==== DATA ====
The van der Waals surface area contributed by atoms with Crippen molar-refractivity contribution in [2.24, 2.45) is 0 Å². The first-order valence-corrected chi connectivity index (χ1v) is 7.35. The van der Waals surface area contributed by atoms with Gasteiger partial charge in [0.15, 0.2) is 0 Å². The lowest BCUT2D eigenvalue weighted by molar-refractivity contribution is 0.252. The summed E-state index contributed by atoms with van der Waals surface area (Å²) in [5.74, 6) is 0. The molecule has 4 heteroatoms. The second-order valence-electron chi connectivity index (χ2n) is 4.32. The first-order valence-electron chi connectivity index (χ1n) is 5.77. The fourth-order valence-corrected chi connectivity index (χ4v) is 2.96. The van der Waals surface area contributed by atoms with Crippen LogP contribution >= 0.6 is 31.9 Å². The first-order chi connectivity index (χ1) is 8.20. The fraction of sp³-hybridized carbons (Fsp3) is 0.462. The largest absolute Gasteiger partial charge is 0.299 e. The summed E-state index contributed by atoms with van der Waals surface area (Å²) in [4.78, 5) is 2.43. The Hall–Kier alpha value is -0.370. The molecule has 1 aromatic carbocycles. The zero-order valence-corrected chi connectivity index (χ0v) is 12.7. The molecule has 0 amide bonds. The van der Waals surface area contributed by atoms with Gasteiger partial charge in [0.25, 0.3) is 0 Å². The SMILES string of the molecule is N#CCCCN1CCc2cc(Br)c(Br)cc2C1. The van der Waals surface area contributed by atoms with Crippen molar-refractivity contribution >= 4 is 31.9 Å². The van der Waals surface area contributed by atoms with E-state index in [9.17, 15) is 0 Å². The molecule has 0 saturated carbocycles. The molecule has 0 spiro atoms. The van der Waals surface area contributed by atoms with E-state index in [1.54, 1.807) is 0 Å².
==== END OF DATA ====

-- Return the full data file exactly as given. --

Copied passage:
The van der Waals surface area contributed by atoms with Crippen molar-refractivity contribution in [2.24, 2.45) is 0 Å². The first-order valence-corrected chi connectivity index (χ1v) is 7.35. The van der Waals surface area contributed by atoms with Gasteiger partial charge in [0.15, 0.2) is 0 Å². The lowest BCUT2D eigenvalue weighted by molar-refractivity contribution is 0.252. The summed E-state index contributed by atoms with van der Waals surface area (Å²) in [5.74, 6) is 0. The molecule has 4 heteroatoms. The second-order valence-electron chi connectivity index (χ2n) is 4.32. The first-order valence-electron chi connectivity index (χ1n) is 5.77. The fourth-order valence-corrected chi connectivity index (χ4v) is 2.96. The van der Waals surface area contributed by atoms with Crippen LogP contribution >= 0.6 is 31.9 Å². The first-order chi connectivity index (χ1) is 8.20. The fraction of sp³-hybridized carbons (Fsp3) is 0.462. The largest absolute Gasteiger partial charge is 0.299 e. The summed E-state index contributed by atoms with van der Waals surface area (Å²) in [4.78, 5) is 2.43. The Hall–Kier alpha value is -0.370. The molecule has 1 aromatic carbocycles. The zero-order valence-corrected chi connectivity index (χ0v) is 12.7. The molecule has 0 amide bonds. The van der Waals surface area contributed by atoms with Gasteiger partial charge in [0.25, 0.3) is 0 Å². The SMILES string of the molecule is N#CCCCN1CCc2cc(Br)c(Br)cc2C1. The van der Waals surface area contributed by atoms with Crippen molar-refractivity contribution >= 4 is 31.9 Å². The van der Waals surface area contributed by atoms with E-state index in [9.17, 15) is 0 Å². The molecule has 0 saturated carbocycles. The molecule has 0 spiro atoms. The van der Waals surface area contributed by atoms with E-state index in [1.54, 1.807) is 0 Å².